From Louisa May Alcotts beloved classic Little Women, Geraldine Brooks has taken the character of the absent father, March, who has gone off to war, leaving his wife and daughters to make do in mean times. To evoke him, Brooks turned to the journals and letters of Bronson Alcott, Louisa Mays fathera friend and confidant of Ralph Waldo Emerson and Henry David Thoreau. In her telling, March emerges as an idealistic chaplain in the little known backwaters of a war that will test his faith in himself and in the Union cause as he learns that his side, too, is capable of acts of barbarism and racism. As he recovers from a near mortal illness, he must reassemble his shattered mind and body and find a way to reconnect with a wife and daughters who have no idea of the ordeals he has been through.
Spanning the vibrant intellectual world of Concord and the sensuous antebellum South, March adds adult resonance to Alcotts optimistic childrens tale to portray the moral complexity of war, and a marriage tested by the demands of extreme idealismand by a dangerous and illicit attraction. A lushly written, wholly original tale steeped in the details of another time, March secures Geraldine Brookss place as an internationally renowned author of historical fiction....Continua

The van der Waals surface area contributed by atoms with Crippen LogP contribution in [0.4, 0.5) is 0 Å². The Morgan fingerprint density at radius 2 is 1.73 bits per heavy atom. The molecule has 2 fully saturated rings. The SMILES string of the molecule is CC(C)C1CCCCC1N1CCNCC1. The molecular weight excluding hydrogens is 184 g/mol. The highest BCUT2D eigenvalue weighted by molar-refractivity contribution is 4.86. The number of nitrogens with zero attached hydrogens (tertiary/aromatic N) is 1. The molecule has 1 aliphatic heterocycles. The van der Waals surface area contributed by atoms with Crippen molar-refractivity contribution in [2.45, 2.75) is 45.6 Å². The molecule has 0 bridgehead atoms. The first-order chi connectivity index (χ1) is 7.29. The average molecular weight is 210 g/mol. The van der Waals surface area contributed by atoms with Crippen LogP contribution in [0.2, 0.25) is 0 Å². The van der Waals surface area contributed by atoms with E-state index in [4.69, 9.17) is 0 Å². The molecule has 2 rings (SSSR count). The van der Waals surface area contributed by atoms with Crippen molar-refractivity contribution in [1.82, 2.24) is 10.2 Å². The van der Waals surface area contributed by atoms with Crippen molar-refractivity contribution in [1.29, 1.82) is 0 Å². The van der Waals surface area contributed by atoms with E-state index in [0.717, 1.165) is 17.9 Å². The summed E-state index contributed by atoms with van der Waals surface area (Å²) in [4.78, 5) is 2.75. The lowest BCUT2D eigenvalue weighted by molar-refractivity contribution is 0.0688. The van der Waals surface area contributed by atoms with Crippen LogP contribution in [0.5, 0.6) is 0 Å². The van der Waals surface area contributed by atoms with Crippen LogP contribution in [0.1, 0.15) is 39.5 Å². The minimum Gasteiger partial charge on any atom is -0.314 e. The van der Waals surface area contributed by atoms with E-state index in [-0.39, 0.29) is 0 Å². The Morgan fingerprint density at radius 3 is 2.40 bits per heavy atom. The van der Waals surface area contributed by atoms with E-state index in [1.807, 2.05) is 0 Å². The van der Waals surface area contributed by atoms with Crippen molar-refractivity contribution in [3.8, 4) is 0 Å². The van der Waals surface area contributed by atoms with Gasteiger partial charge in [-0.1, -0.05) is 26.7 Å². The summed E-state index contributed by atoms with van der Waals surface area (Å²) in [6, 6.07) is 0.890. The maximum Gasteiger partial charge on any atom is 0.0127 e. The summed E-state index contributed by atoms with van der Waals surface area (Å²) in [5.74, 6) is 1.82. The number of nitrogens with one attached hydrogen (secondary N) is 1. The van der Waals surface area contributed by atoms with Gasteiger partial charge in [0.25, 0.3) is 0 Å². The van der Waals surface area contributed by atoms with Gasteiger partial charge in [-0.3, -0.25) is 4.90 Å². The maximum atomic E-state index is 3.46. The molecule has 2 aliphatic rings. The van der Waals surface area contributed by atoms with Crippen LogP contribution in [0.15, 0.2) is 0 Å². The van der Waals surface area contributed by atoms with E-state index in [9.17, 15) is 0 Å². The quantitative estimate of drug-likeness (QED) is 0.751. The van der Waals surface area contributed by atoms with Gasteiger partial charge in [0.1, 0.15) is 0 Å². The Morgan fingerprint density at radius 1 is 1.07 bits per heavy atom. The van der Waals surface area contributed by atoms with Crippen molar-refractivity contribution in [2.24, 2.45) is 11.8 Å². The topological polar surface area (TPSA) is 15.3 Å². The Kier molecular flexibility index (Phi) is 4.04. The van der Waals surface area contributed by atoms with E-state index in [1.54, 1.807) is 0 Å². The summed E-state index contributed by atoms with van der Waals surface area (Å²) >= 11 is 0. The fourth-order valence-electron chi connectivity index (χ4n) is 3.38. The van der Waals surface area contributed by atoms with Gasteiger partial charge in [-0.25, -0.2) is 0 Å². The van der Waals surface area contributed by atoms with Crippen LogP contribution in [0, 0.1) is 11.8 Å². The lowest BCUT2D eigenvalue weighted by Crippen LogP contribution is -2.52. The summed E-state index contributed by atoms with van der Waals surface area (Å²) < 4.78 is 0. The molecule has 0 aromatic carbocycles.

I did note this, and set it down as yet one more of life’s injustices: that the man who has been wealthy is dunned more civilly than the fellow who has ever been poor. My creditors would come to me most graciously, diffident, if not downright apologetic, for asking what was theirs....Continua
This book starts out from the view-point of Mr. March (father from Little Women). It is set during the time he was away from the March family home, serving down south in the civil war. Brooks handles both the battle scenes and post battle scenes convincingly but the book bogs down severely in the middle as Brooks fills us in on the history of the abolitionist movement and on March's own personal history. However, the story soon returns to the current Civil War storyline which thankfully allows the pace of the book to pick back up again. Most of the second part of the book is told from the viewpoint of Marmee (mother from Little Women)....Continua
I enjoyed this historical fiction set in the early 19th century and in the early years of the U.S. Civil War. I liked reading about the Underground Railroad, John Brown, and the transcendentalist movement (Thoreau, Emerson). I think it helps to have read Little Women first so March's descriptions of his wife and daughters become more familiar....Continua